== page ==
been previously graded, was graveled. Since then additional gravel has been added.
No one was ever denied the privilege of burying friends here, and no small number have been laid
away without so much as a pine slab to mark their resting place.
Seven sextons have served the Association since its organization:
Eph Lichty, Jonathan Whipkey, John Cornelius, Elwood Irish, L.A. Sanderson, H. B. Raudabaugh,
and W. S. Brown. Previous to the organization, anyone obtainable would dig the graves.
Usually neighbors or friends of the family of the deceased would volunteer to do the work. Seldom
was there any money consideration. In case a grave was to be dug for someone residing outside of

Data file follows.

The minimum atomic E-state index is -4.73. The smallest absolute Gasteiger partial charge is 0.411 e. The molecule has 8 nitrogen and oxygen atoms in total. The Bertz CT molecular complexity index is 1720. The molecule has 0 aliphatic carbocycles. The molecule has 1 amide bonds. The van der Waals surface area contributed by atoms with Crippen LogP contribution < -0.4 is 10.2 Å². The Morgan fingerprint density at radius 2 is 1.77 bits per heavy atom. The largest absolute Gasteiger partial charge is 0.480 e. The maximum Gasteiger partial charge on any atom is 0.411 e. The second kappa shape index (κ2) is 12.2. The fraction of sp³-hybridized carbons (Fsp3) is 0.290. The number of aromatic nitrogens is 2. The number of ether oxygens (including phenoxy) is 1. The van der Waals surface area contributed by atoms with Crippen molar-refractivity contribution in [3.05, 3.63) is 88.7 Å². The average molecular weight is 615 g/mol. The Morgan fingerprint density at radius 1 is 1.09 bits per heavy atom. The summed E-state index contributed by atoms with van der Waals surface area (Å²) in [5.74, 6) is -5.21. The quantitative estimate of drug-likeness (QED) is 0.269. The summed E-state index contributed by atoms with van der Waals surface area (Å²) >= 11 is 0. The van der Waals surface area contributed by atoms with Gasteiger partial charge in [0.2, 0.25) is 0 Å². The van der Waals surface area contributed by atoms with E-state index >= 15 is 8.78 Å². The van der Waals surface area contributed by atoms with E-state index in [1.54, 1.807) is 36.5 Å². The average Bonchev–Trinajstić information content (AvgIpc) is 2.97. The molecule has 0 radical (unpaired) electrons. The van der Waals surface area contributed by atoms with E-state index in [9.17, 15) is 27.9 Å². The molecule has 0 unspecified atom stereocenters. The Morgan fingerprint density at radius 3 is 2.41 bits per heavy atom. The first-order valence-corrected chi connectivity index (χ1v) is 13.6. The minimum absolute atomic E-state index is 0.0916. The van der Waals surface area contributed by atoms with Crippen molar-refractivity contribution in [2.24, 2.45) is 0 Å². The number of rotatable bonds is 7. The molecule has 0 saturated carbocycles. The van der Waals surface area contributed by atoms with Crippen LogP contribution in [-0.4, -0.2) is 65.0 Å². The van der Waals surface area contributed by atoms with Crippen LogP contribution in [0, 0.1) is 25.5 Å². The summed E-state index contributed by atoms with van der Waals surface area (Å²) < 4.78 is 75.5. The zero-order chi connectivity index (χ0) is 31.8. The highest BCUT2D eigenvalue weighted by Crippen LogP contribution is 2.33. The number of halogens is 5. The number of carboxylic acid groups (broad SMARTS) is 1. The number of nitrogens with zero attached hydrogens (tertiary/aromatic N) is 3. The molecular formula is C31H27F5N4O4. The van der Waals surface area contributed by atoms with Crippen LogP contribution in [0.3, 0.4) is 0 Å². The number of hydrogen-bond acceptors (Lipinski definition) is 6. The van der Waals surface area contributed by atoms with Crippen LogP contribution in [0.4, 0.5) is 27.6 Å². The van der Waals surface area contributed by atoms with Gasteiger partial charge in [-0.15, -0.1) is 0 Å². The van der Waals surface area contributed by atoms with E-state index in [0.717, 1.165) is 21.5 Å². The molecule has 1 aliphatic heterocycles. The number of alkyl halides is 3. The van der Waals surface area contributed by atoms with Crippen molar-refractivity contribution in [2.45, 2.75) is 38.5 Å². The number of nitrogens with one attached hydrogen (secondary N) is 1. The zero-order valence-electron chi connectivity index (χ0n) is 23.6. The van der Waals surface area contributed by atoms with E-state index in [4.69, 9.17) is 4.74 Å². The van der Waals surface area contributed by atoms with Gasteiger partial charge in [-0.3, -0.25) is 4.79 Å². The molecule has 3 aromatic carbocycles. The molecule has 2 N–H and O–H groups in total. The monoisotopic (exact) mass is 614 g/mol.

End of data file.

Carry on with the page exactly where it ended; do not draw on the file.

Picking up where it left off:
the community, would be sent to William or Matthias Miller, and those men took it upon themselves
to dig the grave or secure someone, usually without renumeration.
Since the cemetery Association became incorporated, arrangements have been made whereby lots
can be purchased for $60.00 with room for six burials on a lot, or half lots in proportionate amount.
The money from these sales, along with solicited funds is used as perpetual endowment, and the
earnings are used for the upkeep and improvement of the cemetery.
The association is to be commended for planning toward the future as well as the present. We owe
a debt of gratitude to the fine spirit of William Miller who so generously deeded the original plot,
and to those who throughout these 88 years have borne the responsibility of maintaining and
perpetuating this beautiful cemetery.
We who live in this community can be happy to have such a beautiful place in which to lay away
our loved ones.
At least eight deaths were caused by drowning.
Tommy Goughnour, a boy of eight, drowned in 1879 and his marker is one
of the few that records the cause of death.